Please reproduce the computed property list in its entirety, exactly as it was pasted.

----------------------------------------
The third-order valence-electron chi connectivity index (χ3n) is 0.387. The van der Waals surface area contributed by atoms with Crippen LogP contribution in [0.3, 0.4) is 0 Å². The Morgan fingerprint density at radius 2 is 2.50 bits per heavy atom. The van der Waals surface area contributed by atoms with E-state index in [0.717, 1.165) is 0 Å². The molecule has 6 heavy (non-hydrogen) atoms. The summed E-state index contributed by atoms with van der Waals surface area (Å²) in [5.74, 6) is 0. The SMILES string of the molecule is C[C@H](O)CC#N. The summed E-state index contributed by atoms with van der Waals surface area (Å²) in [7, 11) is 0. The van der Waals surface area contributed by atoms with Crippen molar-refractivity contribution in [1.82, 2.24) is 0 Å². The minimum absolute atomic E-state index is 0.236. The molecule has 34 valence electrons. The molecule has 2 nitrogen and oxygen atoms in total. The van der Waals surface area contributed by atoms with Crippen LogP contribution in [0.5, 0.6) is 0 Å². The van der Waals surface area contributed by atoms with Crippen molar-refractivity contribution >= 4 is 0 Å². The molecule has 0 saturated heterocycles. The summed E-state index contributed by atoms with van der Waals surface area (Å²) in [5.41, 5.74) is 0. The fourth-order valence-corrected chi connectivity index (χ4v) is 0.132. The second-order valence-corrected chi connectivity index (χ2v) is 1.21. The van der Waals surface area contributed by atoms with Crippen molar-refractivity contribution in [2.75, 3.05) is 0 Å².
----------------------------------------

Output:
The third-order valence-electron chi connectivity index (χ3n) is 0.387. The van der Waals surface area contributed by atoms with Crippen LogP contribution in [0.3, 0.4) is 0 Å². The Morgan fingerprint density at radius 2 is 2.50 bits per heavy atom. The van der Waals surface area contributed by atoms with E-state index in [0.717, 1.165) is 0 Å². The molecule has 6 heavy (non-hydrogen) atoms. The summed E-state index contributed by atoms with van der Waals surface area (Å²) in [5.74, 6) is 0. The SMILES string of the molecule is C[C@H](O)CC#N. The summed E-state index contributed by atoms with van der Waals surface area (Å²) in [7, 11) is 0. The van der Waals surface area contributed by atoms with Crippen molar-refractivity contribution in [1.82, 2.24) is 0 Å². The minimum absolute atomic E-state index is 0.236. The molecule has 34 valence electrons. The molecule has 2 nitrogen and oxygen atoms in total. The van der Waals surface area contributed by atoms with Crippen LogP contribution in [0.5, 0.6) is 0 Å². The van der Waals surface area contributed by atoms with Crippen molar-refractivity contribution >= 4 is 0 Å². The molecule has 0 saturated heterocycles. The summed E-state index contributed by atoms with van der Waals surface area (Å²) in [5.41, 5.74) is 0. The fourth-order valence-corrected chi connectivity index (χ4v) is 0.132. The second-order valence-corrected chi connectivity index (χ2v) is 1.21. The van der Waals surface area contributed by atoms with Crippen molar-refractivity contribution in [2.75, 3.05) is 0 Å².